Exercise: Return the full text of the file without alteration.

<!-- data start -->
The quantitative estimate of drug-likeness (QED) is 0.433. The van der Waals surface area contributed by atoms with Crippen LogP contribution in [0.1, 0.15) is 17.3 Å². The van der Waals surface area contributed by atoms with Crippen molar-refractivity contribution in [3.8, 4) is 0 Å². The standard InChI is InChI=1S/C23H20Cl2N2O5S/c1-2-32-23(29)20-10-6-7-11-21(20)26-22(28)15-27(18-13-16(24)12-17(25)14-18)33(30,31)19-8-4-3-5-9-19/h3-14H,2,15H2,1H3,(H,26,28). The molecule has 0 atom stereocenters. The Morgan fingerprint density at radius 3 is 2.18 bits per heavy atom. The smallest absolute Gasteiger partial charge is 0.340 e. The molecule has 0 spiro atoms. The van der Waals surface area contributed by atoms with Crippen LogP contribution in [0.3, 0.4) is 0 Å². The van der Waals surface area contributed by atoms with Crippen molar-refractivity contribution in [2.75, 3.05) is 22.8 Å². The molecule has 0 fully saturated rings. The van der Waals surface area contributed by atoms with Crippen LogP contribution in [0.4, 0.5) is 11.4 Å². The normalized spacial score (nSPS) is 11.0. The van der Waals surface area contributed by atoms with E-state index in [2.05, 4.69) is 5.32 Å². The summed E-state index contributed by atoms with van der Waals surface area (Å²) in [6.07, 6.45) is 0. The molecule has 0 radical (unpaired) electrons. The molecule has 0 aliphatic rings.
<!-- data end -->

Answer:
The quantitative estimate of drug-likeness (QED) is 0.433. The van der Waals surface area contributed by atoms with Crippen LogP contribution in [0.1, 0.15) is 17.3 Å². The van der Waals surface area contributed by atoms with Crippen molar-refractivity contribution in [3.8, 4) is 0 Å². The standard InChI is InChI=1S/C23H20Cl2N2O5S/c1-2-32-23(29)20-10-6-7-11-21(20)26-22(28)15-27(18-13-16(24)12-17(25)14-18)33(30,31)19-8-4-3-5-9-19/h3-14H,2,15H2,1H3,(H,26,28). The molecule has 0 atom stereocenters. The Morgan fingerprint density at radius 3 is 2.18 bits per heavy atom. The smallest absolute Gasteiger partial charge is 0.340 e. The molecule has 0 spiro atoms. The van der Waals surface area contributed by atoms with Crippen LogP contribution in [0.3, 0.4) is 0 Å². The van der Waals surface area contributed by atoms with Crippen molar-refractivity contribution in [2.75, 3.05) is 22.8 Å². The molecule has 0 fully saturated rings. The van der Waals surface area contributed by atoms with Crippen LogP contribution in [0.4, 0.5) is 11.4 Å². The normalized spacial score (nSPS) is 11.0. The van der Waals surface area contributed by atoms with E-state index in [2.05, 4.69) is 5.32 Å². The summed E-state index contributed by atoms with van der Waals surface area (Å²) in [6.07, 6.45) is 0. The molecule has 0 radical (unpaired) electrons. The molecule has 0 aliphatic rings.